About the time police helicopters performed a ceremonial flyover above the grave of Palm Beach County Sheriff's Deputy Donnie Lindsey, suggesting that he had been some sort of a hero, Robert Kunkel knew something was wrong.

"Here's a man," Kunkel said bitterly on Monday, "who murdered his wife."

Just two months before the funeral, in August 1992, a terrified Jean Lindsey described to investigators how her husband of two decades had pointed a target pistol at her head with these words: "Goodbye, Jean."

She fought him off that time, but on Oct. 9, Donnie Lindsey shot his estranged wife above the eye with a .357-caliber Magnum in her Lake Clarke Shores home, then shot himself.

Both were dead. But who was to blame?

Six years later, a jury will provide an answer. In a trial that began on Monday in Fort Lauderdale, Jean Lindsey's survivors claim that the Palm Beach Sheriff's Office protected Donnie Lindsey, a helicopter pilot, by turning a blind eye toward indications that he was suicidal - and homicidal.

Instead of pursuing charges against Donnie Lindsey, Sheriff's Office investigators - including some of the department's top officers - "coddled" him, said Sid Garcia, an attorney representing Jean Lindsey's brother, sister and daughters.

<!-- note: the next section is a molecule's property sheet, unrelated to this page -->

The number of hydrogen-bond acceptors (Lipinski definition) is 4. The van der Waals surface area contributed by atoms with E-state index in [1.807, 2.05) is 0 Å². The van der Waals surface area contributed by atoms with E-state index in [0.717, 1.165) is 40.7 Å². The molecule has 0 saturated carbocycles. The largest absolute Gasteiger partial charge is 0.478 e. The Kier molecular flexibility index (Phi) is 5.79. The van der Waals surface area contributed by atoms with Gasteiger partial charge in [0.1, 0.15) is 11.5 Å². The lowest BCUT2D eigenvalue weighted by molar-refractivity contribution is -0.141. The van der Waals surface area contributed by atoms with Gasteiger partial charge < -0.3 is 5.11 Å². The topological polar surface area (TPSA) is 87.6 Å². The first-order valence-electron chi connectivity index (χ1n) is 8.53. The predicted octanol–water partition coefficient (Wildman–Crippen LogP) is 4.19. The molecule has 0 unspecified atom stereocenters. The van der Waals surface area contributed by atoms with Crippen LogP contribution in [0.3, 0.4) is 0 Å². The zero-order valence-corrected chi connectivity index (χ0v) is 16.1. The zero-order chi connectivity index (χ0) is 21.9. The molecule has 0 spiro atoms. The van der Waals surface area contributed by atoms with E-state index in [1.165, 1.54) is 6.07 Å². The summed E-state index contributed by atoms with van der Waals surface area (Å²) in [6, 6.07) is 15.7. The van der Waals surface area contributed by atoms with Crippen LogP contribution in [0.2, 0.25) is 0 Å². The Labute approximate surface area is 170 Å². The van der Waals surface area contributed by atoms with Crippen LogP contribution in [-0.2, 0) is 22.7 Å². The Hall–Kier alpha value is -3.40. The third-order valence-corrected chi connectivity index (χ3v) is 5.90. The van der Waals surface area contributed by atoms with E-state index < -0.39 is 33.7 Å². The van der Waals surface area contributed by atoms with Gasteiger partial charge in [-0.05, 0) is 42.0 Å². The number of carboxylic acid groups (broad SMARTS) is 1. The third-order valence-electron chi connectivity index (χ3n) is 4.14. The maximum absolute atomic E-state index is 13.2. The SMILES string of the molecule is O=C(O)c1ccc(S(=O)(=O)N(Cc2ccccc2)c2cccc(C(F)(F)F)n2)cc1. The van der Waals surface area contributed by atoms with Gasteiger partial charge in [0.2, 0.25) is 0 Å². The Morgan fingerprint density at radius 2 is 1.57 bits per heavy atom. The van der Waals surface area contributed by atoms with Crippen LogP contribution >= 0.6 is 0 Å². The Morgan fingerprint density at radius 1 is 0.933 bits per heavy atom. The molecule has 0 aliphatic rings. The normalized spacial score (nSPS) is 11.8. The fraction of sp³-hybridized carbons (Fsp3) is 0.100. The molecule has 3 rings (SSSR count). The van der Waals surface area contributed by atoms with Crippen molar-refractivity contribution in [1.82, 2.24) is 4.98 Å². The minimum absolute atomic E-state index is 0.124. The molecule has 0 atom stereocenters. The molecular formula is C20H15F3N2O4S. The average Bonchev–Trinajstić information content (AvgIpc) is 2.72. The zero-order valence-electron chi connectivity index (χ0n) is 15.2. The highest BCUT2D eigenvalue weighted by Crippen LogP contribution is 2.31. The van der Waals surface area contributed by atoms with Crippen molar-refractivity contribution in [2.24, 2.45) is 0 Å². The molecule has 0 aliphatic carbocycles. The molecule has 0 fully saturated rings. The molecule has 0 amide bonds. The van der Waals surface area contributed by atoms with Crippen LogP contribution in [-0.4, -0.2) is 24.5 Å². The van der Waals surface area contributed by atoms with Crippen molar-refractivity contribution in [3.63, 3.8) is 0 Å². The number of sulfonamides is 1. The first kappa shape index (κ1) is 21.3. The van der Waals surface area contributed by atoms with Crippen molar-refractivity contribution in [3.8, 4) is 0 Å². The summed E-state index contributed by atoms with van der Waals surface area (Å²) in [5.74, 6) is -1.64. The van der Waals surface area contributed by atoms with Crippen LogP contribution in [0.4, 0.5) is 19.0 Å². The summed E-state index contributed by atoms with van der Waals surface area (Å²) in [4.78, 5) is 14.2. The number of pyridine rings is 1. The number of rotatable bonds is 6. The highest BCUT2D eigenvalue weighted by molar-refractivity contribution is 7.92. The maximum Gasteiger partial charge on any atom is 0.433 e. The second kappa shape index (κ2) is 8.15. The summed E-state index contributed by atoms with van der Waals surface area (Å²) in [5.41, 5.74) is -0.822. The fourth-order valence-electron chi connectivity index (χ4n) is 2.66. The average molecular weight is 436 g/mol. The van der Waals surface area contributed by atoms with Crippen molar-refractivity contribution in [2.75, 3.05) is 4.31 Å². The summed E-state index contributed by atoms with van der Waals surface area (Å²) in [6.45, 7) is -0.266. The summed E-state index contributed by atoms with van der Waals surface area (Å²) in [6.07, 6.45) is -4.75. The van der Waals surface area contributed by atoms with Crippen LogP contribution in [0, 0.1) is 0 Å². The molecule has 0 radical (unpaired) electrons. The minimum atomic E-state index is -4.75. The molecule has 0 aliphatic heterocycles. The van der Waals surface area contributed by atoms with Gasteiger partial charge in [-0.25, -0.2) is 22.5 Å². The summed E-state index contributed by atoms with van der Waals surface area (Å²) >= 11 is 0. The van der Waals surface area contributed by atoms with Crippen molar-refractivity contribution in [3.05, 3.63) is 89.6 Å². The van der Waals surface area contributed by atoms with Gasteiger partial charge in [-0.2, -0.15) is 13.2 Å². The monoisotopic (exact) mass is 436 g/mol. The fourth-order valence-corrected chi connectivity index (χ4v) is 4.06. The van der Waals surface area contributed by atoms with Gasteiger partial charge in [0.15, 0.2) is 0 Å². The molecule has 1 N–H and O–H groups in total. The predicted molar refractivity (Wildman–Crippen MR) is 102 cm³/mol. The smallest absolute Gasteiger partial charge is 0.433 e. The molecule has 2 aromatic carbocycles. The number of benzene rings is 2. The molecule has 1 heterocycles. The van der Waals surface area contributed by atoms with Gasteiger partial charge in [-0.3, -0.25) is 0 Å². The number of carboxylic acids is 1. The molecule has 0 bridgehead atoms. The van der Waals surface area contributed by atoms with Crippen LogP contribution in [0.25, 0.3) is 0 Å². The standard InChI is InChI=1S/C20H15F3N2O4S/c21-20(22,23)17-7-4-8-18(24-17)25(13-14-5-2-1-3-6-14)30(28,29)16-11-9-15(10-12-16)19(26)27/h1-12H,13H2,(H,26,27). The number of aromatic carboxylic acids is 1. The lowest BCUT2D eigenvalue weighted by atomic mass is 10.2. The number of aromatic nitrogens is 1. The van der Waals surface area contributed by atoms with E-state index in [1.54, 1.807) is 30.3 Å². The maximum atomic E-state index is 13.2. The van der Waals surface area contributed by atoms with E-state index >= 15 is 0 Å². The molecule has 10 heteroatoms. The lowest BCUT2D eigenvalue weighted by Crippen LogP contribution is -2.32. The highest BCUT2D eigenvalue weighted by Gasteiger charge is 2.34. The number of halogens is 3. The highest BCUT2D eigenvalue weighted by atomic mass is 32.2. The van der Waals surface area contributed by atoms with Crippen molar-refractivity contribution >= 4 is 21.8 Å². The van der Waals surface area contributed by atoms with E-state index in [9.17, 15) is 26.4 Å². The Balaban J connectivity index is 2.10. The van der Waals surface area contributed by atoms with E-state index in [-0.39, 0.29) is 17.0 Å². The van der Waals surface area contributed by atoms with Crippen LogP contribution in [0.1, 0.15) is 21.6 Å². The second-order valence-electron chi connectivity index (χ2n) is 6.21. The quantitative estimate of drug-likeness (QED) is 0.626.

The office's inaction, and decisions that included appointing close acquaintances of Donnie Lindsey to investigate the case, amounted to nothing less than a violation of Jean Lindsey's civil rights, the family charged on Monday.

The family is asking for an undetermined amount of damages.

"He was one of them," Garcia said. "Because of Mr. Lindsey's relationship with the top brass of the Palm Beach County Sheriff's Office, he was able to get away with crimes, and ultimately get away with murder."

The Sheriff's Office disagrees, and says it took every step available - including transferring Donnie Lindsey, forcing him to undergo psychological evaluations and investigating Jean Lindsey's claims - to curb potential violence.

Even if Donnie Lindsey had been charged with a crime, such as attempted murder or kidnapping, after he pointed the target pistol at his wife, he would have quickly bailed out of jail, according to James Barry, an attorney representing former Palm Beach County Sheriff Richard P. Wille.